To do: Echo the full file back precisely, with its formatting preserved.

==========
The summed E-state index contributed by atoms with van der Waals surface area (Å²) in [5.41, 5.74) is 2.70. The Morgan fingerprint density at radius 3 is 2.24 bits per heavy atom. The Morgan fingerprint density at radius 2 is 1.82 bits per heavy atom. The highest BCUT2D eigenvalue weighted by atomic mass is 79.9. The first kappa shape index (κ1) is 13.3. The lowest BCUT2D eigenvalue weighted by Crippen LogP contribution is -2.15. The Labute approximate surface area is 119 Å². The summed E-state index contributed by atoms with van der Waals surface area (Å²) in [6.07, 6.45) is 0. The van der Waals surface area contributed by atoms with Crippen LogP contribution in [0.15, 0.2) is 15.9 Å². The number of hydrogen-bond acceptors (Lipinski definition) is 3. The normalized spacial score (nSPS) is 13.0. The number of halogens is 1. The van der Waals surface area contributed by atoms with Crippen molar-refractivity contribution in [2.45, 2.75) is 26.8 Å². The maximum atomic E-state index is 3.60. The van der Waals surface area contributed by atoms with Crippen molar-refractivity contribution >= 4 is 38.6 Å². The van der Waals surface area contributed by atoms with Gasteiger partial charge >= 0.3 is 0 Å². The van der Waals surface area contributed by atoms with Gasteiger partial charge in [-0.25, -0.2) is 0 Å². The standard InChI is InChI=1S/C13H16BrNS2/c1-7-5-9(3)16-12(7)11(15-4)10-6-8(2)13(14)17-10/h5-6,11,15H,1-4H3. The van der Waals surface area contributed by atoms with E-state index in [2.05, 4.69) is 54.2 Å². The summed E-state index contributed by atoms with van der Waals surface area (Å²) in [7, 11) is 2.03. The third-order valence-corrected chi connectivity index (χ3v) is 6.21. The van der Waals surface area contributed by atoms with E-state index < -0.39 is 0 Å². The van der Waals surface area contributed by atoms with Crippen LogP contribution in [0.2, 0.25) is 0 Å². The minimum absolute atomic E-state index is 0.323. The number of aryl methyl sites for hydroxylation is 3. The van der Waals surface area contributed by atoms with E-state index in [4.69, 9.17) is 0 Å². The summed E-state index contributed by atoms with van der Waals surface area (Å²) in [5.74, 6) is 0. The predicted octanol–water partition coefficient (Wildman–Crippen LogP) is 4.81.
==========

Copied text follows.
The summed E-state index contributed by atoms with van der Waals surface area (Å²) in [5.41, 5.74) is 2.70. The Morgan fingerprint density at radius 3 is 2.24 bits per heavy atom. The Morgan fingerprint density at radius 2 is 1.82 bits per heavy atom. The highest BCUT2D eigenvalue weighted by atomic mass is 79.9. The first kappa shape index (κ1) is 13.3. The lowest BCUT2D eigenvalue weighted by Crippen LogP contribution is -2.15. The Labute approximate surface area is 119 Å². The summed E-state index contributed by atoms with van der Waals surface area (Å²) in [6.07, 6.45) is 0. The van der Waals surface area contributed by atoms with Crippen LogP contribution in [0.15, 0.2) is 15.9 Å². The number of hydrogen-bond acceptors (Lipinski definition) is 3. The normalized spacial score (nSPS) is 13.0. The number of halogens is 1. The van der Waals surface area contributed by atoms with Crippen molar-refractivity contribution in [2.45, 2.75) is 26.8 Å². The maximum atomic E-state index is 3.60. The van der Waals surface area contributed by atoms with Crippen molar-refractivity contribution >= 4 is 38.6 Å². The van der Waals surface area contributed by atoms with Gasteiger partial charge >= 0.3 is 0 Å². The van der Waals surface area contributed by atoms with Gasteiger partial charge in [-0.25, -0.2) is 0 Å². The standard InChI is InChI=1S/C13H16BrNS2/c1-7-5-9(3)16-12(7)11(15-4)10-6-8(2)13(14)17-10/h5-6,11,15H,1-4H3. The van der Waals surface area contributed by atoms with E-state index in [2.05, 4.69) is 54.2 Å². The summed E-state index contributed by atoms with van der Waals surface area (Å²) in [7, 11) is 2.03. The third-order valence-corrected chi connectivity index (χ3v) is 6.21. The van der Waals surface area contributed by atoms with E-state index < -0.39 is 0 Å². The van der Waals surface area contributed by atoms with Crippen LogP contribution in [0.2, 0.25) is 0 Å². The minimum absolute atomic E-state index is 0.323. The number of aryl methyl sites for hydroxylation is 3. The van der Waals surface area contributed by atoms with E-state index in [4.69, 9.17) is 0 Å². The summed E-state index contributed by atoms with van der Waals surface area (Å²) in [5.74, 6) is 0. The predicted octanol–water partition coefficient (Wildman–Crippen LogP) is 4.81.